The real crux of her argument for me was that one must define the problem before solving it, Obvious I know, but not always done. Many strive to fully and accurately describe an object, when maybe we should be striving to meaningfully describe it. To do that, we must define the audience that is looking for the meaning. As many of us know that can sometimes be the hardest description to accurately create.
Monday, March 8, 2010
The Art of Cataloging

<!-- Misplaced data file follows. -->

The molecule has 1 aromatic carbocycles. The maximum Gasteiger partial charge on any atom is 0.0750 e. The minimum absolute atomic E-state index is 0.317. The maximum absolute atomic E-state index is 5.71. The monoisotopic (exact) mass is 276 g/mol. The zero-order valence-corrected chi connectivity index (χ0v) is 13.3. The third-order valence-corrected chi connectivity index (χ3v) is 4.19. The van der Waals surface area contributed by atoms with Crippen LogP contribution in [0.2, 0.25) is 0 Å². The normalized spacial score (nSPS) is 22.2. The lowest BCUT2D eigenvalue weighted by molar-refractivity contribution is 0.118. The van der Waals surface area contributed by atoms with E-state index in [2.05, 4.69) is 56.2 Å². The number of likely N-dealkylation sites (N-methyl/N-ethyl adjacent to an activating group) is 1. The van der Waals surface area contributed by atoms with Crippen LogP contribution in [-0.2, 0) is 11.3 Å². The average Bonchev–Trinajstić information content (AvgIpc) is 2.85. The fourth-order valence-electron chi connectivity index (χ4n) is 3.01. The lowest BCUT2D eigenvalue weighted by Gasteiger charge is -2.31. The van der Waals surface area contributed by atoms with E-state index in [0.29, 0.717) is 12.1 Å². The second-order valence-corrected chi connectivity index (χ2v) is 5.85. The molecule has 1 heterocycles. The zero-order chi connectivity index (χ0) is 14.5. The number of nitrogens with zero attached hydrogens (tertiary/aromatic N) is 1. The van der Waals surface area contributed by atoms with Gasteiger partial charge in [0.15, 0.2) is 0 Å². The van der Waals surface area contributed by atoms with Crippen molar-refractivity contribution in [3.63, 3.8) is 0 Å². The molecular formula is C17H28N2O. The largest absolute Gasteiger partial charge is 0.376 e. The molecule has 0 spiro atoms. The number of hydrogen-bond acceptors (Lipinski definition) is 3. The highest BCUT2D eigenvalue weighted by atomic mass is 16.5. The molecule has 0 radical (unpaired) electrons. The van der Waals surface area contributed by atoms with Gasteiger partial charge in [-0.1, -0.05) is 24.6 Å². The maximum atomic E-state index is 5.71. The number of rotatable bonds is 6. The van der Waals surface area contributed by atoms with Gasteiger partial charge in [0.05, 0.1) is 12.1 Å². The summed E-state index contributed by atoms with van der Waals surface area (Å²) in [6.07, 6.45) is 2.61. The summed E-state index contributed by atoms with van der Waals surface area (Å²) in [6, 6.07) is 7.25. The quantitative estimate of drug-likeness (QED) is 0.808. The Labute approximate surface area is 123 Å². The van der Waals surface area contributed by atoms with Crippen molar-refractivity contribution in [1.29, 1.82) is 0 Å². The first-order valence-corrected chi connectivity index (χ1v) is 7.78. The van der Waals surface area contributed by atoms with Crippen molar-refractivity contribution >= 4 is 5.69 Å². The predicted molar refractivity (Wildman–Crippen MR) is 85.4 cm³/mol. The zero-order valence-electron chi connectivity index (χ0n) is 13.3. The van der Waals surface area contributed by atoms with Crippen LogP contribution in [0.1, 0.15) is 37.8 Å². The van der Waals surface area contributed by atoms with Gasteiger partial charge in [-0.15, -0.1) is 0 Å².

We all have heard the cataloging is an art not a science and last month at the Northern California VRA meeting, I heard Dr. Judy Weidman of San Jose State's SLIPS explain exactly how. She is in the process of developing a thesis on "Design Theory: Creating local vocabularies for images." She is basing much of her design theory on architectural writings, because as she said, they seem the most self-analytical, which is one way to put it. I found her approach very refreshing. It may just be that, as a former architect, her approach is familiar to me, but also I was amazed at how it did work to guide my current efforts. She had several premises: uncertainty is always present, Design is non linear and you are imposing an order. The uncertainty comes from the fact that there is no absolutely right way to describe anything. It is non-linear because one choice influences another. Nor is it organic or meant to be, the cataloger is creating the structure, not revealing it.